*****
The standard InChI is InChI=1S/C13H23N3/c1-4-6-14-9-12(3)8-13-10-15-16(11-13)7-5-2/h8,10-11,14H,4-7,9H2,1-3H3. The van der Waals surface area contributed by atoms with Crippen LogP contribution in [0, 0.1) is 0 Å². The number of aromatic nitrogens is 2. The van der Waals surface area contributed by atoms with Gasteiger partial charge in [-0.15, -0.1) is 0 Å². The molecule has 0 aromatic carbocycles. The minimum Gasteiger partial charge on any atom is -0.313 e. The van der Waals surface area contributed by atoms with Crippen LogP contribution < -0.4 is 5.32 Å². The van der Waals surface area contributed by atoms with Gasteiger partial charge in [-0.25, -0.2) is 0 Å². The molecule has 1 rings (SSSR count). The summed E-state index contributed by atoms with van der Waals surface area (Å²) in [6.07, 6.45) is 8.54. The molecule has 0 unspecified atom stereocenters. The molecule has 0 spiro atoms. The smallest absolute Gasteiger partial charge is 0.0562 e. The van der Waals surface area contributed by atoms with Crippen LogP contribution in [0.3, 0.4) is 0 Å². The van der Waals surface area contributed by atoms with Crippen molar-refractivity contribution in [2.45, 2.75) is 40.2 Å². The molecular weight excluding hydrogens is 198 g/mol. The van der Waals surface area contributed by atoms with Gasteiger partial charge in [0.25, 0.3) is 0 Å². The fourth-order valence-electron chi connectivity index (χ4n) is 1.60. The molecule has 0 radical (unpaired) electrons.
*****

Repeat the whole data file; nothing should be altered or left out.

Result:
The standard InChI is InChI=1S/C13H23N3/c1-4-6-14-9-12(3)8-13-10-15-16(11-13)7-5-2/h8,10-11,14H,4-7,9H2,1-3H3. The van der Waals surface area contributed by atoms with Crippen LogP contribution in [0, 0.1) is 0 Å². The number of aromatic nitrogens is 2. The van der Waals surface area contributed by atoms with Gasteiger partial charge in [-0.15, -0.1) is 0 Å². The molecule has 0 aromatic carbocycles. The minimum Gasteiger partial charge on any atom is -0.313 e. The van der Waals surface area contributed by atoms with Crippen LogP contribution < -0.4 is 5.32 Å². The van der Waals surface area contributed by atoms with Gasteiger partial charge in [-0.25, -0.2) is 0 Å². The molecule has 1 rings (SSSR count). The summed E-state index contributed by atoms with van der Waals surface area (Å²) in [6.07, 6.45) is 8.54. The molecule has 0 unspecified atom stereocenters. The molecule has 0 spiro atoms. The smallest absolute Gasteiger partial charge is 0.0562 e. The van der Waals surface area contributed by atoms with Crippen LogP contribution in [0.3, 0.4) is 0 Å². The van der Waals surface area contributed by atoms with Crippen molar-refractivity contribution in [2.45, 2.75) is 40.2 Å². The molecular weight excluding hydrogens is 198 g/mol. The van der Waals surface area contributed by atoms with Gasteiger partial charge in [0.25, 0.3) is 0 Å². The fourth-order valence-electron chi connectivity index (χ4n) is 1.60. The molecule has 0 radical (unpaired) electrons.